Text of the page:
Over 10 million German-speaking refugees arrived in Germany from other countries in Central and Eastern Europe. Some 9 million Germans were POWs, many of whom were kept as forced laborers for several years to provide restitution to the countries Germany had devastated in the war. Another example of what happens when people put their faith in a human leader to save them from their difficulties.


Isaiah continues by explaining just what behaviors Judah and Jerusalem were exhibiting that warranted such judgment. They were sinning in both what they said and what they did. Their actions and words were so prevalent Isaiah said they provoked the eyes of His glory. We need to pay attention to what is written here. So often we are focused on our sin as something we do. Isaiah reminds us that we are also commanded to glorify God by what we say, as well. Matthew 12:36-37


But I tell you that everyone will have to give account on the day of judgment for every empty word they have spoken. For by your words you will be acquitted, and by your words you will be condemned.”


It gets worse. Verse 9 reads that “The look on their faces testifies against them:” It is a fact that impure tendencies are particularly legible in ones eyes. There was a TV drama series called “Lie to Me” which was built around this premise.  The world's leading deception researcher, Dr. Cal Lightman, used his ability to read one’s eyes, facial expressions, body language and tone of voice to determine when a person was lying, and why. Many a mother has the same ability. How many of you had a parent say to you, “Look me in the eye and say that.”


The Scripture goes on to say, not only can you see it in their eyes, like the sin in Sodom, people will not even try to hide it.


Oh how our society today is so much like that of the society of Isaiah’s day. There are sins today that are approved of and defended in the name of “frankness” and “honesty” and “I refuse to be a hypocrite.” We live in a society where no one is “allowed” to proclaim a standard unless they live up to it perfectly. Just for the record, it is not hypocritical to promote a standard you don’t perfectly meet. Hypocrisy is when you pretend to keep the standard when you do not, or think it is fine for you to not keep the standard, when you think others should.


Isaiah rightfully places the responsibility of their judgment on Judah and Jerusalem. God only had to leave them alone and they “brought disaster upon themselves.”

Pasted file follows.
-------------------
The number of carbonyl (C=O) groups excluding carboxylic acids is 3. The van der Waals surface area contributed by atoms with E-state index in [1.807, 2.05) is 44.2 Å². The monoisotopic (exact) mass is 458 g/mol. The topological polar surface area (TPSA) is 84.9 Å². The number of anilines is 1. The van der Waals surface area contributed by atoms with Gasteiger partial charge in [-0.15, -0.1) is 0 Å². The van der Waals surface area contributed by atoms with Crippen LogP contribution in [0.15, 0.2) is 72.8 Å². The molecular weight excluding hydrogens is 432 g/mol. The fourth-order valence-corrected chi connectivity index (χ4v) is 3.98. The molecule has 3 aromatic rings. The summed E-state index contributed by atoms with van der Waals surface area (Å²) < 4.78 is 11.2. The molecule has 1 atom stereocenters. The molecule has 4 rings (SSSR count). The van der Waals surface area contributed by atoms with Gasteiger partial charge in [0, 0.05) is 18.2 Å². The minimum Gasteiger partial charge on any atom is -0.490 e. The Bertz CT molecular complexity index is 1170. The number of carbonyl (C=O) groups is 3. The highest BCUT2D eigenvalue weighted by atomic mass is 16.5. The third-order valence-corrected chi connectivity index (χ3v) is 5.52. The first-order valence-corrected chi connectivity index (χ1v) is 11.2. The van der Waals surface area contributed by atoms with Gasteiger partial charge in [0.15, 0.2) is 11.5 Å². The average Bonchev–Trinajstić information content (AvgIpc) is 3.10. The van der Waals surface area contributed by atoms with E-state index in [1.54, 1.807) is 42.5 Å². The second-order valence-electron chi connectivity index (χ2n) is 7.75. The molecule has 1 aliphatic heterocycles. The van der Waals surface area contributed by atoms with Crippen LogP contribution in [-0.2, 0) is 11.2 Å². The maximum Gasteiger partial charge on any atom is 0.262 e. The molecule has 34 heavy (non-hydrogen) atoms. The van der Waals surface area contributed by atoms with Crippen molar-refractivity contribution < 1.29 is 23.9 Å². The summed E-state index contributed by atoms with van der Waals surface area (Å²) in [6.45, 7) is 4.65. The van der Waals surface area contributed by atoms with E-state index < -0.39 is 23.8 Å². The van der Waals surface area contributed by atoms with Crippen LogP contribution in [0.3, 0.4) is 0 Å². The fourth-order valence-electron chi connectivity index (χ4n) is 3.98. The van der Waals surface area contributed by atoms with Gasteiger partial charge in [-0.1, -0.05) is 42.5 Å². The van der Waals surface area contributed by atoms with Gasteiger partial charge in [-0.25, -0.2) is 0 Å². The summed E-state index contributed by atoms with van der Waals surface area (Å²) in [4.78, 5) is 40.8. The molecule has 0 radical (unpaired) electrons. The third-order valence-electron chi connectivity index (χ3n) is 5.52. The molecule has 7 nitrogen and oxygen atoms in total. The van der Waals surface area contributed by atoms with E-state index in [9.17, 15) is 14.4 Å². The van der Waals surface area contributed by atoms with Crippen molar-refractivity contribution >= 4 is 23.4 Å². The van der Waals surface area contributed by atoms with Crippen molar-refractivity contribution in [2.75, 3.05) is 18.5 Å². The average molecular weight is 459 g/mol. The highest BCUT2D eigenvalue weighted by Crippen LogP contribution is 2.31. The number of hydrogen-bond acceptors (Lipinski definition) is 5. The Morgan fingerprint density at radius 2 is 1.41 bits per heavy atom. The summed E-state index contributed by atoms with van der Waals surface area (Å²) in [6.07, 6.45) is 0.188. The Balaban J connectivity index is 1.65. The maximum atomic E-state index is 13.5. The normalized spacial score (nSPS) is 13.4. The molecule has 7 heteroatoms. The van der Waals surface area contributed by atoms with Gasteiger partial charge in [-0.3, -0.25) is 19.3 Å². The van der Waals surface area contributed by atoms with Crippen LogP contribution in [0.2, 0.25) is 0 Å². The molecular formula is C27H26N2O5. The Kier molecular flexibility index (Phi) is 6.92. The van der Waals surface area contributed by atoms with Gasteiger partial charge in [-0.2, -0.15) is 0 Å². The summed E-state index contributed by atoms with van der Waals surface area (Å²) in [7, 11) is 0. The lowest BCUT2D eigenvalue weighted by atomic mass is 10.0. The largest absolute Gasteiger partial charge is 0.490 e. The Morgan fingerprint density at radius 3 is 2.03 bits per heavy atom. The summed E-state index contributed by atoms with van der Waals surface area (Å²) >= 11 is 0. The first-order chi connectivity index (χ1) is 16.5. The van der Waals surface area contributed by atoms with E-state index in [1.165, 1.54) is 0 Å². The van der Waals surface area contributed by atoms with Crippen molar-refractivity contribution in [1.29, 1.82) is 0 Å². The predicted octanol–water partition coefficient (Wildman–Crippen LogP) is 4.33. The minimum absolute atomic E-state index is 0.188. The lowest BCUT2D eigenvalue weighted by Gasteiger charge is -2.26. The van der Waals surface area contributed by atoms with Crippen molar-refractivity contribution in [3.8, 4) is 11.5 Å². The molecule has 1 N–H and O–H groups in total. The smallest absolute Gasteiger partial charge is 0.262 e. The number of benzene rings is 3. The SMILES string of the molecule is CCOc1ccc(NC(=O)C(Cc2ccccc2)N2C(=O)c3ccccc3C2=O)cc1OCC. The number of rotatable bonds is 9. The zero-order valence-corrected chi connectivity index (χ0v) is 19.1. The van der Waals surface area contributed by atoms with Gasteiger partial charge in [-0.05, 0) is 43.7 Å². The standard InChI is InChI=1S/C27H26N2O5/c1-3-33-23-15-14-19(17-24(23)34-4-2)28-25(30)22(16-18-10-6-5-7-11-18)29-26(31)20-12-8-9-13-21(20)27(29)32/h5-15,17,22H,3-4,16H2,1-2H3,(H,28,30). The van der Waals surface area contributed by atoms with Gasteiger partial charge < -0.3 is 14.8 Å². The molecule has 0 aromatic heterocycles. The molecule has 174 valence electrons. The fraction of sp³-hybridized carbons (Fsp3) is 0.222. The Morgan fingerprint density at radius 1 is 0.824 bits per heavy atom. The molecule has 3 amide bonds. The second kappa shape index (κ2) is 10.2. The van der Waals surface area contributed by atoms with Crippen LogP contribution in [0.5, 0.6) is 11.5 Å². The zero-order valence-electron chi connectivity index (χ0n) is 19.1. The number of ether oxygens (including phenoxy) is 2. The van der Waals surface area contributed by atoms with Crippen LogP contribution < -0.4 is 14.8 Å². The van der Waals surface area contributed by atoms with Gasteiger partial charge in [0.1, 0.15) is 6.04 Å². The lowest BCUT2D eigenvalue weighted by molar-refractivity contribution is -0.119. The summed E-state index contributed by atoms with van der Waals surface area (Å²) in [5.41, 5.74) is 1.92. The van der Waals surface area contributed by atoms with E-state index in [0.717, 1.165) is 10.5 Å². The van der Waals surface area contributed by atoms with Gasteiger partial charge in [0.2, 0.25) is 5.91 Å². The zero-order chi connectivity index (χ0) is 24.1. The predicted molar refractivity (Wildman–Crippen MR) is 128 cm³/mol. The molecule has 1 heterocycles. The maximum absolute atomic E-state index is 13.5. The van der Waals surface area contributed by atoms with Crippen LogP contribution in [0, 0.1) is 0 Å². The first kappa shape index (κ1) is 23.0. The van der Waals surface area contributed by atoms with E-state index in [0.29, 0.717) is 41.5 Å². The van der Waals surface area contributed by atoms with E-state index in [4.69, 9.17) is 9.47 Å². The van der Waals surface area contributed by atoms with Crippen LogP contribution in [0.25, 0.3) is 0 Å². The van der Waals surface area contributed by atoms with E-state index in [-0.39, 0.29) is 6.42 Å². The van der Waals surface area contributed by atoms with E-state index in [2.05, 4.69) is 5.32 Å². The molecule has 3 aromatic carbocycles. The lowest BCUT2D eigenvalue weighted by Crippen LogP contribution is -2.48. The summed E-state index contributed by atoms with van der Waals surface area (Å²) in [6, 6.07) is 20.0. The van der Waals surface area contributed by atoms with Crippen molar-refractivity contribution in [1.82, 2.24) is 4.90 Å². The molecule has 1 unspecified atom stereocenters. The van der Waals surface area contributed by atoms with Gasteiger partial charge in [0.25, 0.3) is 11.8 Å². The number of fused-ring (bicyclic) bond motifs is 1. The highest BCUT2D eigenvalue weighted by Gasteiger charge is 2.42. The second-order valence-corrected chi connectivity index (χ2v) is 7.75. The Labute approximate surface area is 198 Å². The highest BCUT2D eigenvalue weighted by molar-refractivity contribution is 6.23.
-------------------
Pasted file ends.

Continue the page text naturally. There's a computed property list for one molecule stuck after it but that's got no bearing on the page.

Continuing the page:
Yet in the midst, Isaiah recognizes, there are still those who remain righteous. And God continues to be faithful and will protect and bless them and they will not have the same fate as the wicked.

It may be only in perspective of eternity, but we like Abraham can say to the LORD, Genesis 18:25

Far be it from you to do such a thing—to kill the righteous with the wicked, treating the righteous and the wicked alike. Far be it from you! Will not the Judge of all the earth do right?”


Isaiah goes on to say, that we reap what we sow. God gives the righteous what they deserve, just as He will give the wicked what they deserve.


Isaiah again states God’s dismay with the incompetent and ungodly leadership for both Judah and Jerusalem. Because of this, the godly were being terrorized and bullied. Eugene Peterson puts it like this in “The Message,”


“My dear people! Your leaders are taking you down a blind alley. They’re sending you off on a wild-goose chase.”


There is a silver lining in this dark cloud. When all seems to be going to hell in a handbasket, when leaders are doing their own thing, regardless, we can be assured, by reading verse 10 and remembering,


“Reassure the righteous

   that their good living will pay off.”


And Deuteronomy 7:9 reminds us:


“Know therefore that the Lord your God is God; he is the faithful God,keeping his covenant of love to a thousand generations of those who love him and keep his commandments.”


Basically, we have a choice. We can join society and make life a bit more easy, for the time being, or we can remain faithful to what the LORD requires of us,


“To act justly and to love mercy

   and to walk humbly with your God.”


It’s not the popular choice, but the rewards are worth it.


Let’s pray.